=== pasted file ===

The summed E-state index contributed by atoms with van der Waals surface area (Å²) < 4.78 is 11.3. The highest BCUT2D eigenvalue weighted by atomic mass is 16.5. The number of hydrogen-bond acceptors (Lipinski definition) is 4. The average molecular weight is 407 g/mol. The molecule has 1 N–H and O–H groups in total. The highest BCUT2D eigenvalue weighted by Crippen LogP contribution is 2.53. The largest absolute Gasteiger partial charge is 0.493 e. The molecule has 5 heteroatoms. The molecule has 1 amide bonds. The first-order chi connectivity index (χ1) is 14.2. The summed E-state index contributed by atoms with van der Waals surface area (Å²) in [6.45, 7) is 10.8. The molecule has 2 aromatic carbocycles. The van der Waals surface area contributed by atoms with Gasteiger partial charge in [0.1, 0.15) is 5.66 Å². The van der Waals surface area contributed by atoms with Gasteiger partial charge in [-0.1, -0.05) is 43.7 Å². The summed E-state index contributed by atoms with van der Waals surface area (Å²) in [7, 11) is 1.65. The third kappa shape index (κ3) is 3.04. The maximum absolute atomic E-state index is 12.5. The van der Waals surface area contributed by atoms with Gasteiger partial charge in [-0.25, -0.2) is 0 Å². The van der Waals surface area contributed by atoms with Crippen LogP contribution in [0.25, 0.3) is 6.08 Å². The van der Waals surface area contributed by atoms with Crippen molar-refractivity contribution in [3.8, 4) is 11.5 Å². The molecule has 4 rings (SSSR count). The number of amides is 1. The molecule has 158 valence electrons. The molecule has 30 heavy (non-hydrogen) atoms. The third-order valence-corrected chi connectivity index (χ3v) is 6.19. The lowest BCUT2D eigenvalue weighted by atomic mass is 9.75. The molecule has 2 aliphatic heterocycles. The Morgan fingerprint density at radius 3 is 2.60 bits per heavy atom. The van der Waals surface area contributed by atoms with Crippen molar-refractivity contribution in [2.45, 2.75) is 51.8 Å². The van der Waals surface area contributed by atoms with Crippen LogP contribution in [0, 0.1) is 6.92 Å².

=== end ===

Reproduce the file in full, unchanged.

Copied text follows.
The summed E-state index contributed by atoms with van der Waals surface area (Å²) < 4.78 is 11.3. The highest BCUT2D eigenvalue weighted by atomic mass is 16.5. The number of hydrogen-bond acceptors (Lipinski definition) is 4. The average molecular weight is 407 g/mol. The molecule has 1 N–H and O–H groups in total. The highest BCUT2D eigenvalue weighted by Crippen LogP contribution is 2.53. The largest absolute Gasteiger partial charge is 0.493 e. The molecule has 5 heteroatoms. The molecule has 1 amide bonds. The first-order chi connectivity index (χ1) is 14.2. The summed E-state index contributed by atoms with van der Waals surface area (Å²) in [6.45, 7) is 10.8. The molecule has 2 aromatic carbocycles. The van der Waals surface area contributed by atoms with Gasteiger partial charge in [0.1, 0.15) is 5.66 Å². The van der Waals surface area contributed by atoms with Gasteiger partial charge in [-0.1, -0.05) is 43.7 Å². The summed E-state index contributed by atoms with van der Waals surface area (Å²) in [7, 11) is 1.65. The third kappa shape index (κ3) is 3.04. The maximum absolute atomic E-state index is 12.5. The van der Waals surface area contributed by atoms with Gasteiger partial charge in [-0.25, -0.2) is 0 Å². The van der Waals surface area contributed by atoms with Crippen LogP contribution in [0.25, 0.3) is 6.08 Å². The van der Waals surface area contributed by atoms with Crippen molar-refractivity contribution in [3.8, 4) is 11.5 Å². The molecule has 4 rings (SSSR count). The number of amides is 1. The molecule has 158 valence electrons. The molecule has 30 heavy (non-hydrogen) atoms. The third-order valence-corrected chi connectivity index (χ3v) is 6.19. The lowest BCUT2D eigenvalue weighted by atomic mass is 9.75. The molecule has 2 aliphatic heterocycles. The Morgan fingerprint density at radius 3 is 2.60 bits per heavy atom. The van der Waals surface area contributed by atoms with Crippen molar-refractivity contribution in [2.45, 2.75) is 51.8 Å². The van der Waals surface area contributed by atoms with Crippen LogP contribution in [0, 0.1) is 6.92 Å².